Radio dating with isotopes

These two uranium isotopes decay at different rates. The half-life of the uranium-238 to lead-206 is 4.47 billion years.The uranium-235 to lead-207 decay series is marked by a half-life of 704 million years.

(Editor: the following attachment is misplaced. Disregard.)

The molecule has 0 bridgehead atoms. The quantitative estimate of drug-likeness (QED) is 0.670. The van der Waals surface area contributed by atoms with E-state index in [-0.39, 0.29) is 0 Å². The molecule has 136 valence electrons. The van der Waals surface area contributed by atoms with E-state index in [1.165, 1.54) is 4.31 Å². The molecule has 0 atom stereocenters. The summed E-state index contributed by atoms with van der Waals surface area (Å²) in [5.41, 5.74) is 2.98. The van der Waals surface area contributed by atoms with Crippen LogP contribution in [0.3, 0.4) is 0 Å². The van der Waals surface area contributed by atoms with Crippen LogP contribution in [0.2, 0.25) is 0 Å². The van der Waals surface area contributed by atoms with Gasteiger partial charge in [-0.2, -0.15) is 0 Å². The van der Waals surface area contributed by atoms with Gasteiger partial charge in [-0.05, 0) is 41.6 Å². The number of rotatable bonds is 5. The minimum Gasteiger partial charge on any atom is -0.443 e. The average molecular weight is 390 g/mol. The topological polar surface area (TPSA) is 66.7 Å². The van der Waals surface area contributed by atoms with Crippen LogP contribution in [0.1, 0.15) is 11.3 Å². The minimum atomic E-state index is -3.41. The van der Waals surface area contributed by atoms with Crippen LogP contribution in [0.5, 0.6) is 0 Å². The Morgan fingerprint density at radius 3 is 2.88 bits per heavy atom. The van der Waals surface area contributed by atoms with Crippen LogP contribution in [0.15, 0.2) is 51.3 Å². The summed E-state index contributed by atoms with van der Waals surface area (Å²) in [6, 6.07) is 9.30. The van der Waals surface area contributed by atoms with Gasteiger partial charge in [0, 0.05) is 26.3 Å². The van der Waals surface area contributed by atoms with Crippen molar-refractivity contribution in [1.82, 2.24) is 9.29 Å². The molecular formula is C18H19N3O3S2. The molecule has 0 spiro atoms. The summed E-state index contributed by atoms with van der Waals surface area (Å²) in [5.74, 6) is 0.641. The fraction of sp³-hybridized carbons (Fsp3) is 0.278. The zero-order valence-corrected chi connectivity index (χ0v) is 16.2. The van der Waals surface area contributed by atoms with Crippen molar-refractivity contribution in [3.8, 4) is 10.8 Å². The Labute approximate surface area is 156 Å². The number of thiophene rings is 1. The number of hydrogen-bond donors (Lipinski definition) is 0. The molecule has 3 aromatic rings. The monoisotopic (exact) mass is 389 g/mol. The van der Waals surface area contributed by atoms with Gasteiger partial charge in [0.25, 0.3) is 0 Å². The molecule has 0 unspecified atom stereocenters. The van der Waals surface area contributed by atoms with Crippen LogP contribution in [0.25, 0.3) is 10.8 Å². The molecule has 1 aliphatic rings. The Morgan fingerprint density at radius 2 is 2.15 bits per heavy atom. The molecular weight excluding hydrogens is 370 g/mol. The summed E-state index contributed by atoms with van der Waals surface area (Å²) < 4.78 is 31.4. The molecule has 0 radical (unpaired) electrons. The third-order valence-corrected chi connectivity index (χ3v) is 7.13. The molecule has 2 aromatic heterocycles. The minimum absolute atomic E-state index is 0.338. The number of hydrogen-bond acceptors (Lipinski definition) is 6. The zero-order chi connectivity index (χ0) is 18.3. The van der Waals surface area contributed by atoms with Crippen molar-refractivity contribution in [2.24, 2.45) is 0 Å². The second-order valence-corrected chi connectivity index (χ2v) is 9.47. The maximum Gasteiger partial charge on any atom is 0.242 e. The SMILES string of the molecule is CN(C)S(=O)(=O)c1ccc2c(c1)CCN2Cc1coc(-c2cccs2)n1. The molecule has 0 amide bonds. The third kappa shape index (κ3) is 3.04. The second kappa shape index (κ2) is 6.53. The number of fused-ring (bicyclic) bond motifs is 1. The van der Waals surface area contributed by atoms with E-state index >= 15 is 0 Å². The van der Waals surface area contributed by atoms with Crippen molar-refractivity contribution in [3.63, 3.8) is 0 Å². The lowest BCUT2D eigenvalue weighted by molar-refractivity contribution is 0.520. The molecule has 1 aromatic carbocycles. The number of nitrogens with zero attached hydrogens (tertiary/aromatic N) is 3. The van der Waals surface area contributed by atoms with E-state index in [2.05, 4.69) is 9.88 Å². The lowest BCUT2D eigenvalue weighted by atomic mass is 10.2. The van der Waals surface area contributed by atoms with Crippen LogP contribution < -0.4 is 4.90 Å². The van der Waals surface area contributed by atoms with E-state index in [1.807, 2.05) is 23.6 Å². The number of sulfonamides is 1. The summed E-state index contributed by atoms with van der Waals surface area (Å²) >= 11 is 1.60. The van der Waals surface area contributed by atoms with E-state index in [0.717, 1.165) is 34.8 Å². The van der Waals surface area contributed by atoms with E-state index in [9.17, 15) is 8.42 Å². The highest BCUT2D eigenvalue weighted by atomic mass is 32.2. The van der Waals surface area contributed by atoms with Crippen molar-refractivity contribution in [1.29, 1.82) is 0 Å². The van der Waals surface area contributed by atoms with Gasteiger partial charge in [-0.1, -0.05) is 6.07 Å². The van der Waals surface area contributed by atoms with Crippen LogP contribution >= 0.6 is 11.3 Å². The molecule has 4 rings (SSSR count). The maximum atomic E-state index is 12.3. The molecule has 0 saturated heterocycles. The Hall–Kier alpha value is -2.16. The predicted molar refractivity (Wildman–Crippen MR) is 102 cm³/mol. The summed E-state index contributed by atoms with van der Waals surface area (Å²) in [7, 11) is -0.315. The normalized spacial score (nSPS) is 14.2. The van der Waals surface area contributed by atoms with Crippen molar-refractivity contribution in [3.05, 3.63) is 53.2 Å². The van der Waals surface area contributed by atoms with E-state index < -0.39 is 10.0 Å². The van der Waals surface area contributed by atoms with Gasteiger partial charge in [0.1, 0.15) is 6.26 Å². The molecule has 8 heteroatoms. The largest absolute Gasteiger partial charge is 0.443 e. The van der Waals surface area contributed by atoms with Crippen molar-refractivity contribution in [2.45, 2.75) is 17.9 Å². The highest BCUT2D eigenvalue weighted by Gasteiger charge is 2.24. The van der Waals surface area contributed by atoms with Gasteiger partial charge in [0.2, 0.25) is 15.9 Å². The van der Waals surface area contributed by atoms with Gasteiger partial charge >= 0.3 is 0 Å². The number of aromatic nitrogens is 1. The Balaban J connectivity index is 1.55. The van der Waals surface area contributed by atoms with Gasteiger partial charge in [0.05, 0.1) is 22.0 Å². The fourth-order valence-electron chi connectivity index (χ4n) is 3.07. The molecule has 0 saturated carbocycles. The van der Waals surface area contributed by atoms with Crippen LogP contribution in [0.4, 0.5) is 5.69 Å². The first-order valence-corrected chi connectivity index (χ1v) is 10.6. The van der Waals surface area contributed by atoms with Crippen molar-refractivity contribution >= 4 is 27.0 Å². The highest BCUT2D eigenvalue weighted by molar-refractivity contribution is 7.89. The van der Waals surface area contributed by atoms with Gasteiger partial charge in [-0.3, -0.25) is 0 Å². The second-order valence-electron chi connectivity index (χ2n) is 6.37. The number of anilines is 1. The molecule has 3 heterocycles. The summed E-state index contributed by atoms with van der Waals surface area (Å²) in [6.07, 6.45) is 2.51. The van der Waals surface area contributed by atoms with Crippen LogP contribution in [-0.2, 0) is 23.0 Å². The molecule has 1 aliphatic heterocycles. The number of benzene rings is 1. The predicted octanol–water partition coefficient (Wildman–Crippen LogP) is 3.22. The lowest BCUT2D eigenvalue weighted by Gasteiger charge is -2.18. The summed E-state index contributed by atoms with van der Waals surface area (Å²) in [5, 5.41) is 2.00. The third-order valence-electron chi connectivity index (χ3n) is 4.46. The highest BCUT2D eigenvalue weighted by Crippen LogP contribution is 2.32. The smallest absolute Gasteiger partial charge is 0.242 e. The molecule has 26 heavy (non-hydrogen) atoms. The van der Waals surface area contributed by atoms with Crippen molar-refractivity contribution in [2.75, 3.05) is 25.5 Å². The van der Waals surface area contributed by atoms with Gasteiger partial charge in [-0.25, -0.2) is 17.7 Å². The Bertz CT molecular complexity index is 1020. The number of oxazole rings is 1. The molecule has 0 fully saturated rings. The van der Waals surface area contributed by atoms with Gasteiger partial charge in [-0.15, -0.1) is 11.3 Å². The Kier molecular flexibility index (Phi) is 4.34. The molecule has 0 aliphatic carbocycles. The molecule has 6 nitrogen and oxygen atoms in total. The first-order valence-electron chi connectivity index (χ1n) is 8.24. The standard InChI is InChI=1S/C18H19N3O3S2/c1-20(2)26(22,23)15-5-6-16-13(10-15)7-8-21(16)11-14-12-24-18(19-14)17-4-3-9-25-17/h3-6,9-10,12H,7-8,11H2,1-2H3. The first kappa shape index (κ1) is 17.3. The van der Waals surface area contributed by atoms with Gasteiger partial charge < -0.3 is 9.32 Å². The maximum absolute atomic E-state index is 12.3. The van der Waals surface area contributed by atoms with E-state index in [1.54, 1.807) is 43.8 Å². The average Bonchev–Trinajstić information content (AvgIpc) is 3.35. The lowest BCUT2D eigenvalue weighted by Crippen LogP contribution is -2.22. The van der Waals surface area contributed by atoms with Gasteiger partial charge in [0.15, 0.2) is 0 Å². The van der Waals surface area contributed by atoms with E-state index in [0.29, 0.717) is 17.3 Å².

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They release radiation until they eventually become stable isotopes of lead.The methods work because radioactive elements are unstable, and they are always trying to move to a more stable state. This process by which an unstable atomic nucleus loses energy by releasing radiation is called radioactive decay.The thing that makes this decay process so valuable for determining the age of an object is that each radioactive isotope decays at its own fixed rate, which is expressed in terms of its half-life.These differing rates of decay help make uranium-lead dating one of the most reliable methods of radiometric dating because they provide two different decay clocks.This provides a built-in cross-check to more accurately determine the age of the sample.And this would also include things like trees and plants, which give us paper and cloth.

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